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Breaking work 3.0 | the co working for the new normal

Breaking work 3.0 | the co working for the new normal





Registration deadline: 25th October 2021
Submission deadline: 26th October 2021
Result announcement: 23rd  December 2021


The work culture concept was born, when people first got together to achieve common goals, under leadership. The organization, its ideologies, and the attitude of employees, all are part of the work culture. To promote good work culture, the workplace plays an important role in developing a sense of loyalty and contentment, towards company work.

Taylorism is the concept that the last millennium has seen rising, where offices are arranged in a functional grid to increase efficiency and ease of workflow. Desks were arranged in rigid rows with the manager’s rooms at the end, in the main workspace, to overlook their subordinates. But as suspected, Taylorism has come under a lot of criticism, as design lacks social considerations. Communication and interaction are key to ensure satisfactory work experience and this is hindered. The spaces are monotonous, inflexible, and are not accommodating to changes or upgrades. Such restricted designs reduce worker productivity by affecting their mental health and morale. How can the desired efficiency in workplaces be achieved through design efforts?

Modern times
In the present time, modern offices have come far from rigid office designs, and a lot of effort is put into ensuring employee wellbeing in engaging spaces. Besides the employees, the employer is also an essential stakeholder while considering the design.

The nature of workspaces depends on the organization that occupies the space. Companies of today like many technology startups, small businesses, and creative agencies – are shifting to remote working every day. These businesses do not need an office space throughout the year but once in a while for strategy or teamwork they are keen to pool in a workspace without the hassle of owning one. How do we address this switching demand of work areas that are different from a desk-sharing coworking area, to an enterprise-hired coworking? Even though it is a niche necessity, there is a lot of room for innovation in this type of design. The management of spaces is drastically different from conventional offices, where a steady work process is followed. There is a market with demand for such spaces, and it's just like a box of puzzle pieces, waiting to be put together.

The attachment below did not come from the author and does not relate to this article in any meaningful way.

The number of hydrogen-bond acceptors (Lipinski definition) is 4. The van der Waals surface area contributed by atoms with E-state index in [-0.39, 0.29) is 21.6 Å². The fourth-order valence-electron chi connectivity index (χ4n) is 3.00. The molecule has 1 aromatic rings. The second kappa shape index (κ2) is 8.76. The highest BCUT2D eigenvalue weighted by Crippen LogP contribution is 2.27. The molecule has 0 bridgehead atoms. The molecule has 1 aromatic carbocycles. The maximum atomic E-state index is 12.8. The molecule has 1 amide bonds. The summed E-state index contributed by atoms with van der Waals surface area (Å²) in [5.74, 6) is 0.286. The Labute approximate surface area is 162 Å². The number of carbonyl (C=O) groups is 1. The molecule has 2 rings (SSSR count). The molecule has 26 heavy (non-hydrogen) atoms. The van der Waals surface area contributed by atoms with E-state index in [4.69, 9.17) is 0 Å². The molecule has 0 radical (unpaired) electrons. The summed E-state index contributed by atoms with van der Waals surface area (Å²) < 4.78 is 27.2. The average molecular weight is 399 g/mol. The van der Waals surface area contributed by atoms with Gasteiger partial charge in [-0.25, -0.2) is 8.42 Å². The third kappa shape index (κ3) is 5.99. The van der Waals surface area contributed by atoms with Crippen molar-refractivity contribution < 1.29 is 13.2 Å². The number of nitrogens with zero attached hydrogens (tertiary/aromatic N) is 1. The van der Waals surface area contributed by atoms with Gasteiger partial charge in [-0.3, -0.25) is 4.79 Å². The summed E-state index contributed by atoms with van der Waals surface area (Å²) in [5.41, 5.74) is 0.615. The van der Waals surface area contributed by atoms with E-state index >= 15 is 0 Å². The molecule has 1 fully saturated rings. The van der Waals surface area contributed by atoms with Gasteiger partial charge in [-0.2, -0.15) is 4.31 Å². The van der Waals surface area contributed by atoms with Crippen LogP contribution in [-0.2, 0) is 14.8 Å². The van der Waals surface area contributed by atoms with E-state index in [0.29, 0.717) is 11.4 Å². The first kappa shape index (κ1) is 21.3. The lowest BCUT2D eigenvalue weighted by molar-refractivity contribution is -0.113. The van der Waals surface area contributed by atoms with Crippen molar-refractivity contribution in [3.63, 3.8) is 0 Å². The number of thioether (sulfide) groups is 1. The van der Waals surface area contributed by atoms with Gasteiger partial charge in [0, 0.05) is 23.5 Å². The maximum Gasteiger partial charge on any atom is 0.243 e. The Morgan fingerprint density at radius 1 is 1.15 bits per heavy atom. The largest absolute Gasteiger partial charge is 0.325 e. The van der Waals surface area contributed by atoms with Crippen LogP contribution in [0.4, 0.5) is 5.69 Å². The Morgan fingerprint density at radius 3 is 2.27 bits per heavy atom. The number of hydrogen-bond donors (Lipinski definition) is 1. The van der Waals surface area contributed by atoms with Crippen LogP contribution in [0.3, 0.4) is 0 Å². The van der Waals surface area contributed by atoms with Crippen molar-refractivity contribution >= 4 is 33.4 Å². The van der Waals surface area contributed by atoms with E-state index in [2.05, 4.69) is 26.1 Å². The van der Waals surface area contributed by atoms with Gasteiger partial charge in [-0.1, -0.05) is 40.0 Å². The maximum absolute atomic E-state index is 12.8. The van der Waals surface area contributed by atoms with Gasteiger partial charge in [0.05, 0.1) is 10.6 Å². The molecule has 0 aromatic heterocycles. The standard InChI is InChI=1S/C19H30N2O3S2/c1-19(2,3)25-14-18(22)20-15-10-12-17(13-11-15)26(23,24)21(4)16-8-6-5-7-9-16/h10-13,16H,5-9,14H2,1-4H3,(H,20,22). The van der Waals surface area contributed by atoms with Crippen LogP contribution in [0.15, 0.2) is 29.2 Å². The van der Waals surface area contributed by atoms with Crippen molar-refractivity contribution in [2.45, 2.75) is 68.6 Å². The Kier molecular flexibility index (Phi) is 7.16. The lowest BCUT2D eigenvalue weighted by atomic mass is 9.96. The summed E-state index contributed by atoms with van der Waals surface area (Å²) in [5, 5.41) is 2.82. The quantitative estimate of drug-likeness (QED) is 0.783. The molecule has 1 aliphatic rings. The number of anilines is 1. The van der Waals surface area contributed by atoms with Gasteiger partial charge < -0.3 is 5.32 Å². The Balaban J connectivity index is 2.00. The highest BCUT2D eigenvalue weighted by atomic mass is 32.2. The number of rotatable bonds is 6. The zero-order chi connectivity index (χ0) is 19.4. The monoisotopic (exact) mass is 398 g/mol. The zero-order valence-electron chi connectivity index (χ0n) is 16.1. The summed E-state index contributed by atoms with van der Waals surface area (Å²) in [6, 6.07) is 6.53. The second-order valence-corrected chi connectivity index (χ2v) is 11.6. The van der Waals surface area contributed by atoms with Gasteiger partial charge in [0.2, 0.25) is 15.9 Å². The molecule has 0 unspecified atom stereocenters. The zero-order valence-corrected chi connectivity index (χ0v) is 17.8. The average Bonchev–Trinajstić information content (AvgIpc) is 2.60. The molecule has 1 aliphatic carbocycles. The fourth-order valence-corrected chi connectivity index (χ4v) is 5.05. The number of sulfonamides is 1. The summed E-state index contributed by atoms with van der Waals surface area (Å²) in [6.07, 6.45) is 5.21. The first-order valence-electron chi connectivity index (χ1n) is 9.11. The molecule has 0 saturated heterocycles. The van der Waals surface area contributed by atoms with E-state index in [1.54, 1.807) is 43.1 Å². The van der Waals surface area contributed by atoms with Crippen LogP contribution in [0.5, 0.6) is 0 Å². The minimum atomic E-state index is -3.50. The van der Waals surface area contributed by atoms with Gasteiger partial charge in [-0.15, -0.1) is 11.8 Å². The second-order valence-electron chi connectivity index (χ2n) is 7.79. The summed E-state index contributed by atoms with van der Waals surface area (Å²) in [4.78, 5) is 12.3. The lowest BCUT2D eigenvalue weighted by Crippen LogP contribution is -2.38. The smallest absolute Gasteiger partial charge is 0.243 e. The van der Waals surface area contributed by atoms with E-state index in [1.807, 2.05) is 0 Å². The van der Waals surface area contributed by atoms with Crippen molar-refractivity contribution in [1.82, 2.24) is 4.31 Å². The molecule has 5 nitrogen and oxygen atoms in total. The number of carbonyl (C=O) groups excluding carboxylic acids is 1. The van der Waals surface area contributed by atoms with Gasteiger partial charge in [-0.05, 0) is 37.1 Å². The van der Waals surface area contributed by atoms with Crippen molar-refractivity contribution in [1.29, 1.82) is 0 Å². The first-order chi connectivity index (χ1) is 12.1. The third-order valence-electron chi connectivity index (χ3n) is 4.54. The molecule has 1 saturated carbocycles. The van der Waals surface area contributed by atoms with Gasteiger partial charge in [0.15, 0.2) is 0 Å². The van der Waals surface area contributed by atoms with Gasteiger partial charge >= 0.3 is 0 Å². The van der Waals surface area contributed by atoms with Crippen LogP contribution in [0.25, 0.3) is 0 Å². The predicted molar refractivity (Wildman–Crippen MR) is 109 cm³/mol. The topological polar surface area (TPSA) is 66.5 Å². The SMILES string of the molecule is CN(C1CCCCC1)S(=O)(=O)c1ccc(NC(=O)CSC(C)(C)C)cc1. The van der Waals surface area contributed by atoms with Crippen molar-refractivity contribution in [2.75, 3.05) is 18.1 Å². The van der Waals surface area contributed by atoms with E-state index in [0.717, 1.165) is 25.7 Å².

Brief: Design a coworking space for offices/small enterprises to hire only for a few months in a year. The need of this office is different from a solo coworking and requires some extent of customization to make this a tailor made office environment while keeping the good parts of coworking intact.

The design of this coworking space is particularly tricky since every company has its own specific needs when it comes to office equipment. But in this challenge, we are mainly trying to see how a single space can be transformed to perform an array of functions with smart design interventions.

The furniture will be the constant occupant of this space. Its dismantling and installation process must be made convenient, requiring less labor and time.Modular, convertible, compact, foldable, or any other type of furniture design can be used. They could be merged into the structural design or be removed and stored away, used only when needed. The participants can come up with their own ideas for these temporary workspaces. Despite the use of modular elements, the scope for personalization must be provided.

Convenience - The office must be functional and the transformation must be seamless.
Space Efficiency- The space available must be used efficiently and it is capacity enhanced with smart interventions.
Ambiance - The workspace ambiance must encourage a good work culture.
Growth/Evolution - How will this workspace change with changing trends in office demands of the future?



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